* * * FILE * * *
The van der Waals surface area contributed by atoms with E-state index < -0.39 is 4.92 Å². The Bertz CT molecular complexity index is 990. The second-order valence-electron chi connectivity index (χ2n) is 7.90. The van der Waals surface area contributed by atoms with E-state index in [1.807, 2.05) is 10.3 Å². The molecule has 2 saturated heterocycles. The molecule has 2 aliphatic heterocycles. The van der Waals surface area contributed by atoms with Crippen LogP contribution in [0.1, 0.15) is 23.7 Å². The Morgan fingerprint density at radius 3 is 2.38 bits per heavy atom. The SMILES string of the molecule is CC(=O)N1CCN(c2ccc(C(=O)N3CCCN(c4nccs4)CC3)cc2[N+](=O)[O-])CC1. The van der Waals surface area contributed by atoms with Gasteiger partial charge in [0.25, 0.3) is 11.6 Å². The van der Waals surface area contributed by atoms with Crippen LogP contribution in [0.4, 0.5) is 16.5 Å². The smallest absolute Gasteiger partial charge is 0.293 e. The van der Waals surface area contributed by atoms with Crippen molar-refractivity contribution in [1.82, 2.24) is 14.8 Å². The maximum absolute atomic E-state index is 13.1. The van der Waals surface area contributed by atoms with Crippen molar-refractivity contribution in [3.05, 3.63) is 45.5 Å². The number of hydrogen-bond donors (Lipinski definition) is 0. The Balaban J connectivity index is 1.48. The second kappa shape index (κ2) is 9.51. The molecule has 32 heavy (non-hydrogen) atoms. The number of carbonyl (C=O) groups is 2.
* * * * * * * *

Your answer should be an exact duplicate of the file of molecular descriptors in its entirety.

The van der Waals surface area contributed by atoms with E-state index < -0.39 is 4.92 Å². The Bertz CT molecular complexity index is 990. The second-order valence-electron chi connectivity index (χ2n) is 7.90. The van der Waals surface area contributed by atoms with E-state index in [1.807, 2.05) is 10.3 Å². The molecule has 2 saturated heterocycles. The molecule has 2 aliphatic heterocycles. The van der Waals surface area contributed by atoms with Crippen LogP contribution in [0.1, 0.15) is 23.7 Å². The Morgan fingerprint density at radius 3 is 2.38 bits per heavy atom. The SMILES string of the molecule is CC(=O)N1CCN(c2ccc(C(=O)N3CCCN(c4nccs4)CC3)cc2[N+](=O)[O-])CC1. The van der Waals surface area contributed by atoms with Gasteiger partial charge in [0.25, 0.3) is 11.6 Å². The van der Waals surface area contributed by atoms with Crippen LogP contribution in [0.4, 0.5) is 16.5 Å². The smallest absolute Gasteiger partial charge is 0.293 e. The van der Waals surface area contributed by atoms with Crippen molar-refractivity contribution in [1.82, 2.24) is 14.8 Å². The maximum absolute atomic E-state index is 13.1. The van der Waals surface area contributed by atoms with Crippen molar-refractivity contribution in [3.05, 3.63) is 45.5 Å². The number of hydrogen-bond donors (Lipinski definition) is 0. The Balaban J connectivity index is 1.48. The second kappa shape index (κ2) is 9.51. The molecule has 32 heavy (non-hydrogen) atoms. The number of carbonyl (C=O) groups is 2.